Project description:Paclitaxel, a chemotherapeutic agent, causes neuropathic pain whose supraspinal pathophysiology is not fully understood. Dysregulation of sodium channel expression, studied mainly in the periphery and spinal cord level, contributes to the pathogenesis of neuropathic pain. We examined gene expression of sodium channel (Nav) subunits by real time polymerase chain reaction (PCR) in the anterior cingulate cortex (ACC) at day 7 post first administration of paclitaxel, when mice had developed paclitaxel-induced thermal hyperalgesia. The ACC was chosen because increased activity in the ACC has been observed during neuropathic pain. In the ACC of vehicle-treated animals the threshold cycle (Ct) values for Nav1.4, Nav1.5, Nav1.7, Nav1.8 and Nav1.9 were above 30 and/or not detectable in some samples. Thus, comparison in mRNA expression between untreated control, vehicle-treated and paclitaxel treated animals was done for Nav1.1, Nav1.2, Nav1.3, Nav1.6, Nax as well as Nav?1-Nav?4. There were no differences in the transcript levels of Nav1.1-Nav1.3, Nav1.6, Nax, Nav?1-Nav?3 between untreated and vehicle-treated mice, however, vehicle treatment increased Nav?4 expression. Paclitaxel treatment significantly increased the mRNA expression of Nav1.1, Nav1.2, Nav1.6 and Nax, but not Nav1.3, sodium channel alpha subunits compared to vehicle-treated animals. Treatment with paclitaxel significantly increased the expression of Nav?1 and Nav?3, but not Nav?2 and Nav?4, sodium channel beta subunits compared to vehicle-treated animals. These findings suggest that during paclitaxel-induced neuropathic pain (PINP) there is differential upregulation of sodium channels in the ACC, which might contribute to the increased neuronal activity observed in the area during neuropathic pain.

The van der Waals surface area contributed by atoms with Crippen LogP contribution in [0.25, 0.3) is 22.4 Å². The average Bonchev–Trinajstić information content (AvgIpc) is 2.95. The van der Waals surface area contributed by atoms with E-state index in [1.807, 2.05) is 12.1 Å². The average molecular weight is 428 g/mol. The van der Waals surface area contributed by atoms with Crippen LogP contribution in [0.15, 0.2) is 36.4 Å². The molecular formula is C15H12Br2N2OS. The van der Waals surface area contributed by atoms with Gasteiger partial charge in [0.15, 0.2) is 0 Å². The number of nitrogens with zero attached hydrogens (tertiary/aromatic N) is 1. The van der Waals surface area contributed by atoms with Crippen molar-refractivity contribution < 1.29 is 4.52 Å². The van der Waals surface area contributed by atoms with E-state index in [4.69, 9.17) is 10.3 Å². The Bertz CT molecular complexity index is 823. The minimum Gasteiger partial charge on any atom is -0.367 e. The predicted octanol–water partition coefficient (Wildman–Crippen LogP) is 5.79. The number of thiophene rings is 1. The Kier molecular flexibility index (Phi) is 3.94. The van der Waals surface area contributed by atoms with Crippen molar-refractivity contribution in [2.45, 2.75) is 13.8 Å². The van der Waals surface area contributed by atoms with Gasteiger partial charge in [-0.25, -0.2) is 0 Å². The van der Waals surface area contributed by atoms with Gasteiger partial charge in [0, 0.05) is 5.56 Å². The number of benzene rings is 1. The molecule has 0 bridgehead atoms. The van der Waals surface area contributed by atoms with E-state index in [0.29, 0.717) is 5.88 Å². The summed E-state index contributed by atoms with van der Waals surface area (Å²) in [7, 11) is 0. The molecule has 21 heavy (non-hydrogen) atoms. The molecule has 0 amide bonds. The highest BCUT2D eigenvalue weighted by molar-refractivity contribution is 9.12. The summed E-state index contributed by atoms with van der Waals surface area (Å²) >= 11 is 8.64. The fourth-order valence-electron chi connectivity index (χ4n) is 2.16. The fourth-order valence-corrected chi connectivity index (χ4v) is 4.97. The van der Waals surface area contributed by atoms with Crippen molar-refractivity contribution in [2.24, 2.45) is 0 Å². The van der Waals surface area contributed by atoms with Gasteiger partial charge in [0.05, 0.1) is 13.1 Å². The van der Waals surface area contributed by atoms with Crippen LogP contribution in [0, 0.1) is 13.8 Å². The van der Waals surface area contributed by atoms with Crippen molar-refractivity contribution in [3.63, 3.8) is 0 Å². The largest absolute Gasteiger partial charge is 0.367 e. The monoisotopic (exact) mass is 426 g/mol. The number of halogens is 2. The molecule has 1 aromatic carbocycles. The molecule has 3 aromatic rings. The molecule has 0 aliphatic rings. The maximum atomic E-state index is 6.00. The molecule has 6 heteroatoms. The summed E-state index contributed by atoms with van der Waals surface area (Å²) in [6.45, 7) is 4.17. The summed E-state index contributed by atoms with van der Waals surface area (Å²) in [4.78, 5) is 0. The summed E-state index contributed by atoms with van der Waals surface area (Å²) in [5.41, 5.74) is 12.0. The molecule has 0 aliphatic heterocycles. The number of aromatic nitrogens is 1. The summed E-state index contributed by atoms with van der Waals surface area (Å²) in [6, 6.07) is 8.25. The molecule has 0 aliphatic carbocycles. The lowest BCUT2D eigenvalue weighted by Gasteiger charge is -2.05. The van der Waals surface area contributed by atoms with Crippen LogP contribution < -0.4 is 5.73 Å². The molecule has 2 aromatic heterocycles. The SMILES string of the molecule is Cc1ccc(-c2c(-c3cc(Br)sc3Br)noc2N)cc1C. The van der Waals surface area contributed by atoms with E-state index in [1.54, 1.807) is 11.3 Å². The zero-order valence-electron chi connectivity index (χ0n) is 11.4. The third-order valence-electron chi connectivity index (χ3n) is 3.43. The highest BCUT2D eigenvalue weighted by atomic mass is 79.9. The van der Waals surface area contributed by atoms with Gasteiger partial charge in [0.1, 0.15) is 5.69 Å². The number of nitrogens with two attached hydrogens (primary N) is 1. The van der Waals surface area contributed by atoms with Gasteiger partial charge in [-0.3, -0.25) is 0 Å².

Project description:Voltage-gated sodium channels (Navs) play an important role in human pain sensation. However, the expression and role of Nav subtypes in native human sensory neurons are unclear. To address this issue, we obtained human dorsal root ganglion (hDRG) tissues from healthy donors. PCR analysis of seven DRG-expressed Nav subtypes revealed that the hDRG has higher expression of Nav1.7 (~50% of total Nav expression) and lower expression of Nav1.8 (~12%), whereas the mouse DRG has higher expression of Nav1.8 (~45%) and lower expression of Nav1.7 (~18%). To mimic Nav regulation in chronic pain, we treated hDRG neurons in primary cultures with paclitaxel (0.1-1 μmol/L) for 24 h. Paclitaxel increased the Nav1.7 but not Nav1.8 expression and also increased the transient Na<sup>+</sup> currents and action potential firing frequency in small-diameter (<50 μm) hDRG neurons. Thus, the hDRG provides a translational model in which to study "human pain in a dish" and test new pain therapeutics.